Retailing today is characterised by a distributed model with large numbers of people making independent decisions. Organisations often see a wide variance in performance between product ranges or stores that should be performing at around the same level. The challenge is to achieve sufficient control to ensure consistently high performance levels without unnecessarily hampering decision-makers’ freedom and creativity.
The right balance of control and distributed decision-making can be achieved by putting in place frameworks and management processes that allow performance to be measured and managed in a consistent way across the distributed estate. Once you can easily see the business’s performance objectives and the extent to which they are being achieved by each business unit, it becomes much easier to correct any shortfalls.
Benefits of Business Performance Management
The unexplained variance in performance that is typically seen in a distributed business indicates considerable scope for improvement. While it’s not realistic to expect all stores or ranges to equal the performance of the best, you can achieve a lot just by getting bottom-end performers to equal middle-ranking performance. One of our retail clients identified and closed a value gap of over £100m this way.
The first step in moving performance upwards is accurate segmentation. By grouping together comparable stores and product ranges, you can compare like with like to make sure the improvements you are asking for are realistic.
With the correct segmentation in place, a number of tools can help you move performance in the right direction. Balanced scorecards, appropriate metrics, carefully-defined roles and responsibilities, alignment of individual KPIs with organisational ones, senior management incentives – all these have their part to play. Individual objectives and incentives must be balanced to achieve the desired business performance.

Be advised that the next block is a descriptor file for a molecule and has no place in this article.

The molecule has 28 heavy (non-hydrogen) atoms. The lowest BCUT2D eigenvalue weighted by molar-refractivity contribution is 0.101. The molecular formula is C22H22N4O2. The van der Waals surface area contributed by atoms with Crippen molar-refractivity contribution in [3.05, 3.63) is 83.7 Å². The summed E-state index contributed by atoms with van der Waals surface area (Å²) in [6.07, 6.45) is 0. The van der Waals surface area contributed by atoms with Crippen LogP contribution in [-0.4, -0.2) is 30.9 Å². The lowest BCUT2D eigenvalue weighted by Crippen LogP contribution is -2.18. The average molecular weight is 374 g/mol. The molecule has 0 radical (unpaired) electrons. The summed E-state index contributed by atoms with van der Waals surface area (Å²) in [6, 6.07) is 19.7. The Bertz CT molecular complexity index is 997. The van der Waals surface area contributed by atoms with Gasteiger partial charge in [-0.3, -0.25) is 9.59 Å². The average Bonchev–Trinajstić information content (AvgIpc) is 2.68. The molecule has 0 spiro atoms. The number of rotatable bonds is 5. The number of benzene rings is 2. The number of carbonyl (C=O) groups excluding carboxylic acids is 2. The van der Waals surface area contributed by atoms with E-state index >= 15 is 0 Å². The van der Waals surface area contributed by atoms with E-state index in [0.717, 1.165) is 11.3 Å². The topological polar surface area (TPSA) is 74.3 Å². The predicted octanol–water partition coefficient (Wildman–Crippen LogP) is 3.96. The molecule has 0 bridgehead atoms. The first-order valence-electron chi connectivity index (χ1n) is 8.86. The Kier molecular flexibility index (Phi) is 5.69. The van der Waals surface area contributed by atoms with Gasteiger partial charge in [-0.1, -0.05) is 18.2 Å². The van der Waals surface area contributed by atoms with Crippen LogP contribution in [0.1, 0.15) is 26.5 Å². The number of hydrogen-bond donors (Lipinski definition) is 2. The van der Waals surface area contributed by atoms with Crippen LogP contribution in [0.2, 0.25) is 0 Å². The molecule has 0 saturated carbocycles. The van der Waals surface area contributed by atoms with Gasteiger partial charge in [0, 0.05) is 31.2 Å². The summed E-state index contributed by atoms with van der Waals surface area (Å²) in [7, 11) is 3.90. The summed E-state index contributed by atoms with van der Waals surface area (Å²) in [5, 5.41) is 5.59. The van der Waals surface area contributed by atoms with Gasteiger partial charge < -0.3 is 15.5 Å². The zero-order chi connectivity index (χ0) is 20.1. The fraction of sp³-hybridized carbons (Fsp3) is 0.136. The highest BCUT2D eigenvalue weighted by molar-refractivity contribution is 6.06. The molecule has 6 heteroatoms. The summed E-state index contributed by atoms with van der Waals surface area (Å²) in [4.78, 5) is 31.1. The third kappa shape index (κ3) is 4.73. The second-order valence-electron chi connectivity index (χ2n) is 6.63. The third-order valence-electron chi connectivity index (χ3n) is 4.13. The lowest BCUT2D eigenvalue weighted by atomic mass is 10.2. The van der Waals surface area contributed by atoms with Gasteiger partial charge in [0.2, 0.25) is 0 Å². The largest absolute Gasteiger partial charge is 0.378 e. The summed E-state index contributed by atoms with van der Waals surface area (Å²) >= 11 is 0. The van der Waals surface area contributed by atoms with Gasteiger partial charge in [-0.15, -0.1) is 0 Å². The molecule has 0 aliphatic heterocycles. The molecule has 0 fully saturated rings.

The tools must be used within a management process that identifies and reacts to significant changes, encouraging and replicating exceptional performance and quickly addressing problems. And it's equally essentail to have the right data to populate scorecards and dashboards. The data has to be rigorously defined to ensure that everyone understands an item such as “sales” in the same way (net or gross? how is VAT handled? and so on), otherwise comparisons will be constantly challenged.
We have many years’ experience of helping tier one retailers, including Tesco and Waitrose, to implement tools such as balanced scorecards and steering wheels, together with the management processes to make use of them. As well as designing business intelligence solutions, we can help build them, and work with you to develop a suitable data warehouse if necessary.
We can provide, or help set up, a business intelligence competence centre, staffed by experts in data management and statistical analysis. This centre will ensure a single version of the truth by checking that data is consistent and reliable and is interpreted correctly. Statistical process control control techniques can interpret movements and ensure that management reacts to significant trends, but recognises temporary deviations for what they are.